No other record of the 90s was so steeped in tragedy yet so unbowed by its weight as Manic Street Preachers’ Everything Must Go, recorded in the wake of the disappearance of guitarist Richey Edwards, who had defined their early tortured, intellectual, lipstick-rebel rock aesthetic.
It saw the band strip back the confrontational filth and fury of 1994’s bleak, corrosive The Holy Bible – an album thematically clogged and blackened by Edwards’ lyrics about prostitution, anorexia, suicide, self-harm, serial killers, US imperialism and the Holocaust – and imbue their grief with the dignity and grandeur it deserved.
Bereft of balaclava, hairspray or controversial slogan-wear, James Dean Bradfield, Nicky Wire and Sean Moore adopted casual attire and orchestral bombast to let the breeze blow through their desolate house. And the results, on their seminal 1996 fourth album, were nothing short of magnificent. The lyrics to totemic, operatic-pop first single A Design For Life, written by Wire, seemed a tribute to Richey’s legacy, covering the power of education, social conditioning and rampant alcoholism, and the album bristled and roared in his memory.
If Australia was Bradfield’s flag-waving rock escape anthem, Edwards’ words about a Pulitzer Prize-winning photographer who committed suicide after capturing a public execution in South Africa on Kevin Carter kept his essence front and centre.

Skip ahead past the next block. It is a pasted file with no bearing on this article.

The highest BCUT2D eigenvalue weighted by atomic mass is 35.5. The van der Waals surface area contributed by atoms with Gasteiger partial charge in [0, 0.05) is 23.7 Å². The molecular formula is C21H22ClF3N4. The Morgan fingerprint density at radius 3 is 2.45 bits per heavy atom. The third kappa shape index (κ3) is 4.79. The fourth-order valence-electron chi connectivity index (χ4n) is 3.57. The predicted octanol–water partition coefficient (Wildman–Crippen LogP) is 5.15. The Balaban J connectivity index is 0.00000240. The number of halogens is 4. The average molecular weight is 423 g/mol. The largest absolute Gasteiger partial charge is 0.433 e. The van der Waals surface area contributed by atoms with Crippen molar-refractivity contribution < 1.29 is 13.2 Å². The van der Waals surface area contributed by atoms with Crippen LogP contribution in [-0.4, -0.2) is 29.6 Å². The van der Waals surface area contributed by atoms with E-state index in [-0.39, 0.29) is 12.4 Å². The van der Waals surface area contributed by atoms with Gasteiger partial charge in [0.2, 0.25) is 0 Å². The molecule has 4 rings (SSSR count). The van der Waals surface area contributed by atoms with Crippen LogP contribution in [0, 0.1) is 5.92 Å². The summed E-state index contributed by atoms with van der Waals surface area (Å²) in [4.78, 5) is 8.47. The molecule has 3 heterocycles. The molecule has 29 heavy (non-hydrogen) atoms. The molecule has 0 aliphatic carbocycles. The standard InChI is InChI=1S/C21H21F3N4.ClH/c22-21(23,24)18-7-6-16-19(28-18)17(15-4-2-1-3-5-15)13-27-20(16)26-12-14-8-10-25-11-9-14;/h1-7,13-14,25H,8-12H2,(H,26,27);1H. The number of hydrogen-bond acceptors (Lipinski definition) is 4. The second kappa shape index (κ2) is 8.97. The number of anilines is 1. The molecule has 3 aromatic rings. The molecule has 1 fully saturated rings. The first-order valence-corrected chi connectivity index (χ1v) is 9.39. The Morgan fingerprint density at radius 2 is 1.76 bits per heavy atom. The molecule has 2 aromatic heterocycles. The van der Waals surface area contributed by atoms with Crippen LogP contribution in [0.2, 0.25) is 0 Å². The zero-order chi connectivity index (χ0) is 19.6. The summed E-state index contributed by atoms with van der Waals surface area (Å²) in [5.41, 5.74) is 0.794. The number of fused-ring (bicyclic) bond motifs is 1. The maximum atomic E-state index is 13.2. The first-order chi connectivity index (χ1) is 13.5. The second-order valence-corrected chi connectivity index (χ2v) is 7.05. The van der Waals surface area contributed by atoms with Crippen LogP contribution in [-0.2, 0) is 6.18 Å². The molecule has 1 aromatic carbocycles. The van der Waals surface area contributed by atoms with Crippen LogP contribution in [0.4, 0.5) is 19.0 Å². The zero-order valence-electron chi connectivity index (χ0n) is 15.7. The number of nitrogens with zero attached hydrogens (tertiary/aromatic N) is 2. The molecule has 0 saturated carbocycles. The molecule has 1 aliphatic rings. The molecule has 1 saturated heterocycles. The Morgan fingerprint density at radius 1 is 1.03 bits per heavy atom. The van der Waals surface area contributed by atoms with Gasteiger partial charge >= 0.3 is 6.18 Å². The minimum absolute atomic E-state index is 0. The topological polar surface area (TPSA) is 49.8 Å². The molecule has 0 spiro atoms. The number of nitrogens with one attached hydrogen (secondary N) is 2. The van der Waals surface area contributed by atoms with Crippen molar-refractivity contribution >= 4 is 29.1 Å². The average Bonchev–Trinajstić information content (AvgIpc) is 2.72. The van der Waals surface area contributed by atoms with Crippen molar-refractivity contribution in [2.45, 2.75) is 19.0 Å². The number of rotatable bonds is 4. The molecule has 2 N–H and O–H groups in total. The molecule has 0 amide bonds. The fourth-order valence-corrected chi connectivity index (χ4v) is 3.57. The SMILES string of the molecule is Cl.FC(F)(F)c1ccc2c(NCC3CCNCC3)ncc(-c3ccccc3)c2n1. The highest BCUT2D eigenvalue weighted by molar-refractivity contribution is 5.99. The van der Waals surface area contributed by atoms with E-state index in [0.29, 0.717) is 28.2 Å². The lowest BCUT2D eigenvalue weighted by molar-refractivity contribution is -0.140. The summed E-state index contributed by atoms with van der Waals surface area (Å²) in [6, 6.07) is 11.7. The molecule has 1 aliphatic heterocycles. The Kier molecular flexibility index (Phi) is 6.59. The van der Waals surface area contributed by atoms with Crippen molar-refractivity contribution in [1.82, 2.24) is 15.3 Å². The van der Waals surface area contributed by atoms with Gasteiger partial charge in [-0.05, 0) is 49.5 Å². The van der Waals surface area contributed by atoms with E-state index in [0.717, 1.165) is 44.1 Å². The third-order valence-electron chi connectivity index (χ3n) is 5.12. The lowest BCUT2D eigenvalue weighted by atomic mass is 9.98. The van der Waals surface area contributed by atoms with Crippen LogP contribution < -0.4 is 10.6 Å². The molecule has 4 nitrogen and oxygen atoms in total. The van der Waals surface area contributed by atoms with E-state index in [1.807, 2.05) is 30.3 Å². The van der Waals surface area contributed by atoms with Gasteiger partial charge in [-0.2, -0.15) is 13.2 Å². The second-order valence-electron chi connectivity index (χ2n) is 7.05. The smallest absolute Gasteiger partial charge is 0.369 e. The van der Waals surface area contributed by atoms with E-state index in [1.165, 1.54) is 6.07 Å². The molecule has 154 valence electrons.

And there were moving nods to Richey throughout: the title track, a message to fans that the Manics would be soldiering through the tragedy, mourned his disappearance with fire and passion, and his lyrical contributions were given the finest touches. Small Black Flowers That Grow In The Sky was swathed in cherubic harps and birdsong like a musical condolence card; The Girl Who Wanted To Be God was the album’s most transcendent pop blast.
The album now comes packaged with its associated B-sides, remixes, covers (Raindrops Keep Falling On My Head, Can’t Take My Eyes Off You, Bright Eyes, Take The Skinheads Bowling), videos and a live DVD from the Nynex Arena in Manchester.
Everything Must Go was a monument, a bold salute and a defiant new design for the Manics’ lives. Though its success would divide their fanbase into old (obsessive, scarred, possessive) and new (no major parent issues, also liked The Verve, drove Mondeos) and drive the band down more insipid mainstream routes, it remains their towering achievement.